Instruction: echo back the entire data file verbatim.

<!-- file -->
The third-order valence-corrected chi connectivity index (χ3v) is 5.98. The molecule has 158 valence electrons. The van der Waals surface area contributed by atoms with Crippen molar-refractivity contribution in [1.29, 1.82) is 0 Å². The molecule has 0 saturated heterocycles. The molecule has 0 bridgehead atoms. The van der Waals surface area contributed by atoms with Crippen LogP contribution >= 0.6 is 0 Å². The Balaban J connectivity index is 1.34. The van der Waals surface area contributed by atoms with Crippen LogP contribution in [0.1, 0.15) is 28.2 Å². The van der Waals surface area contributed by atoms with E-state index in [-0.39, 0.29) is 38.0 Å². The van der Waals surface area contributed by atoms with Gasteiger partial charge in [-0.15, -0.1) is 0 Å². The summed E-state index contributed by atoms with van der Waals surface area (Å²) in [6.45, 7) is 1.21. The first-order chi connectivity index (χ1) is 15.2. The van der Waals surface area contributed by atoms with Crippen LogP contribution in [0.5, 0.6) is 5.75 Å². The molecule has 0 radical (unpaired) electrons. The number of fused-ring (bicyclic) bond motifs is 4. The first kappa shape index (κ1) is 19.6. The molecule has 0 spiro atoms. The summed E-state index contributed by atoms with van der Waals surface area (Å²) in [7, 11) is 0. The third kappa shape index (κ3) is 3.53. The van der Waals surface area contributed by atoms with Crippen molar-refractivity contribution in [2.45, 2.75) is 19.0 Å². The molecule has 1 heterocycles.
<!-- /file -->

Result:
The third-order valence-corrected chi connectivity index (χ3v) is 5.98. The molecule has 158 valence electrons. The van der Waals surface area contributed by atoms with Crippen molar-refractivity contribution in [1.29, 1.82) is 0 Å². The molecule has 0 saturated heterocycles. The molecule has 0 bridgehead atoms. The van der Waals surface area contributed by atoms with Crippen LogP contribution >= 0.6 is 0 Å². The Balaban J connectivity index is 1.34. The van der Waals surface area contributed by atoms with Crippen LogP contribution in [0.1, 0.15) is 28.2 Å². The van der Waals surface area contributed by atoms with E-state index in [-0.39, 0.29) is 38.0 Å². The van der Waals surface area contributed by atoms with Gasteiger partial charge in [-0.15, -0.1) is 0 Å². The summed E-state index contributed by atoms with van der Waals surface area (Å²) in [6.45, 7) is 1.21. The first-order chi connectivity index (χ1) is 15.2. The van der Waals surface area contributed by atoms with Crippen LogP contribution in [0.5, 0.6) is 5.75 Å². The molecule has 0 radical (unpaired) electrons. The number of fused-ring (bicyclic) bond motifs is 4. The first kappa shape index (κ1) is 19.6. The molecule has 0 spiro atoms. The summed E-state index contributed by atoms with van der Waals surface area (Å²) in [7, 11) is 0. The third kappa shape index (κ3) is 3.53. The van der Waals surface area contributed by atoms with Crippen molar-refractivity contribution in [2.45, 2.75) is 19.0 Å². The molecule has 1 heterocycles.